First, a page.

Other studies conducted on animals have shown that the defects that occur in diabetic wound healing may be caused by altered collagen metabolism, resulting in reduced collagen levels and abnormal granulation tissue formation (Spanheimer et al, 1988). Hence, even when the wounds do heal they will tend to have reduced tensile strength (Andreassen and Oxlund, 1987). This is seen clinically, as people with healed diabetic ulcers are more prone to future tissue breakdown over previous ulcer sites.

Other factors for consideration
In addition to physiological predisposing factors, there is evidence that psychological stress adversely affects the immune system, and this could impact on wound healing. Ashford et al (2000) showed that foot complications impact further on the psychological effects of chronic illness than living with diabetes alone.

Patient compliance should always be considered when ulcers fail to heal within expected timeframes. It may be that the patient is not wearing the recommended footwear or is not resting as advised (Close-Tweedie, 2002). Again, this could be linked to the psychological effects of living with a chronic disease (McPherson and Binning, 2002). Such issues should be dealt with sensitively so as not to alienate patients and further reduce compliance.

The body of evidence clearly suggests that people with diabetes are prone to foot wounds. Once formed these are difficult to heal, owing to a combination of physiological and psychological factors.

Effect of a moist environment on chronic wound healing
Overall, research has shown that moist wound environments are associated with:

  • Less intense, less prolonged inflammation (Rovee et al, 1972)
  • More rapid keratinocyte proliferation (Madden et al, 1989) and migration (Winter, 1962)
  • Earlier differentiation of keratinocytes to restore cutaneous barrier function (Vogt et al, 1995)
  • Increased fibroblast proliferation (Katz et al, 1991)
  • Increased collagen synthesis (Leipziger et al, 1985)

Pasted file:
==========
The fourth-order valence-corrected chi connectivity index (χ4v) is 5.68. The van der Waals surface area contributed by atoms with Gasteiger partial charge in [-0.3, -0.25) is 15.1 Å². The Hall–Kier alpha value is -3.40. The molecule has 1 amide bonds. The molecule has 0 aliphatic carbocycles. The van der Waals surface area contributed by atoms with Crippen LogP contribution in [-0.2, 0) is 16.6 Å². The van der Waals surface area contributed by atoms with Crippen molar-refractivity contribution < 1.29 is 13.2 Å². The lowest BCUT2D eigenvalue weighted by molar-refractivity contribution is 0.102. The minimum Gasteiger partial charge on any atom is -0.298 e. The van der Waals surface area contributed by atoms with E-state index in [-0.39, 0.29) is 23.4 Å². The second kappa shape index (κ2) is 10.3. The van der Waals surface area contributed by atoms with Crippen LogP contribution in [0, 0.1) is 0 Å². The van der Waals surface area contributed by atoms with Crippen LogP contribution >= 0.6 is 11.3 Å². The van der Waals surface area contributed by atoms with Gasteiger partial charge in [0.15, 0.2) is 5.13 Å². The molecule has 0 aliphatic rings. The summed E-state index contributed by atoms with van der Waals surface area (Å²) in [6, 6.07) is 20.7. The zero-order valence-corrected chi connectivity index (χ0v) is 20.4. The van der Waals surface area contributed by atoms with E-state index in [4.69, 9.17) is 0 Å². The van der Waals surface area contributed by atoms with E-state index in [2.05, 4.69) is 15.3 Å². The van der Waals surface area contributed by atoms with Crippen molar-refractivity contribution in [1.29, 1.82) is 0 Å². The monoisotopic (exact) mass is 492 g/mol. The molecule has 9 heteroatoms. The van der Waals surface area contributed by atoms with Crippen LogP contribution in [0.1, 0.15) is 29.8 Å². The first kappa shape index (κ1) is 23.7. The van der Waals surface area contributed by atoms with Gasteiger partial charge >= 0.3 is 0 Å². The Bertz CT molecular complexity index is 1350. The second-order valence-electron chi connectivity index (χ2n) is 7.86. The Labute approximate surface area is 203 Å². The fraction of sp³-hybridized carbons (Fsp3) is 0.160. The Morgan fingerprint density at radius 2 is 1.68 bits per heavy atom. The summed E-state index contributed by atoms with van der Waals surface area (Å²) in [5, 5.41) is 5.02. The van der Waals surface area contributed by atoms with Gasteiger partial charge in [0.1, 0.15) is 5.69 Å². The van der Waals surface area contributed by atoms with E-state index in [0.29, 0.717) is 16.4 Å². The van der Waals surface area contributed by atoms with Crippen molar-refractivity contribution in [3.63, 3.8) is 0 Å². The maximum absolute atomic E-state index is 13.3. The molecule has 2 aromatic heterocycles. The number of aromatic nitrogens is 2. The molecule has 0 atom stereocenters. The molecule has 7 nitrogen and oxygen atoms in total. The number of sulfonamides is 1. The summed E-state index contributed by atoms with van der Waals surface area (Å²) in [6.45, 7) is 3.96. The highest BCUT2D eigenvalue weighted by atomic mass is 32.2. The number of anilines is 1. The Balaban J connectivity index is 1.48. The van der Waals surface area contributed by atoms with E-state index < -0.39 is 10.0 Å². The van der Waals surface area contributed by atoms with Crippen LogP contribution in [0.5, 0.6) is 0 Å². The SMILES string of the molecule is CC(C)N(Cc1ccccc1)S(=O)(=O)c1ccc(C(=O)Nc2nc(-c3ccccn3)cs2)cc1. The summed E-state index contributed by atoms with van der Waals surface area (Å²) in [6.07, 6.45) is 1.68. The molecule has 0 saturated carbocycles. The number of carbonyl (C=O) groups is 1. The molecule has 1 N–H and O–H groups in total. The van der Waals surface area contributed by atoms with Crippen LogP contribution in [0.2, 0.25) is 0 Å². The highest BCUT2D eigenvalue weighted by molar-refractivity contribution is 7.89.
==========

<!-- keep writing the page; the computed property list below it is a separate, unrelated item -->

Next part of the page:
• Earlier, less prolonged angiogenesis (Lydon et al, 1989)
  • Earlier full-thickness wound contraction (Pirone et al, 1990).

However, clinically, some caution should be observed with a moist wound environment, particularly in the management of ischaemic and neuroischaemic foot ulcers. Moist wound dressings (e.g. hydrogels) can be used to soften dry hard eschar, often found on such ulcers. Treatment should be on an individual basis after careful assessment because of the increased risk of spreading infection and increasing pain in those with marked ischaemia (Findlow et al, 2001). Figure 2 shows how a moist environment can assist in the desloughing of a wound.

Dressings for use in moist wound healing
Over the past 30 years, hundreds of dressings that help to create a moist wound environment have been developed. Table 1 summarises the key categories. Healthcare professionals should be aware of the characteristics of an ideal moist wound dressing, and be able to differentiate between the dressing categories so that the most appropriate decisions regarding topical therapy of chronic wounds can be made for the patient (Seaman, 2002).

Characteristics of an ideal moist wound dressing
Seaman (2002) suggested six properties that an ideal dressing should have:

  • Maintains a moist wound environment
  • Absorbs excess exudate
  • Eliminates dead space
  • Does not harm the wound
  • Provides thermal insulation
  • Provides a bacterial barrier.

Considerable care and attention is needed by the healthcare professional in choosing and applying the most appropriate dressing for a chronic wound.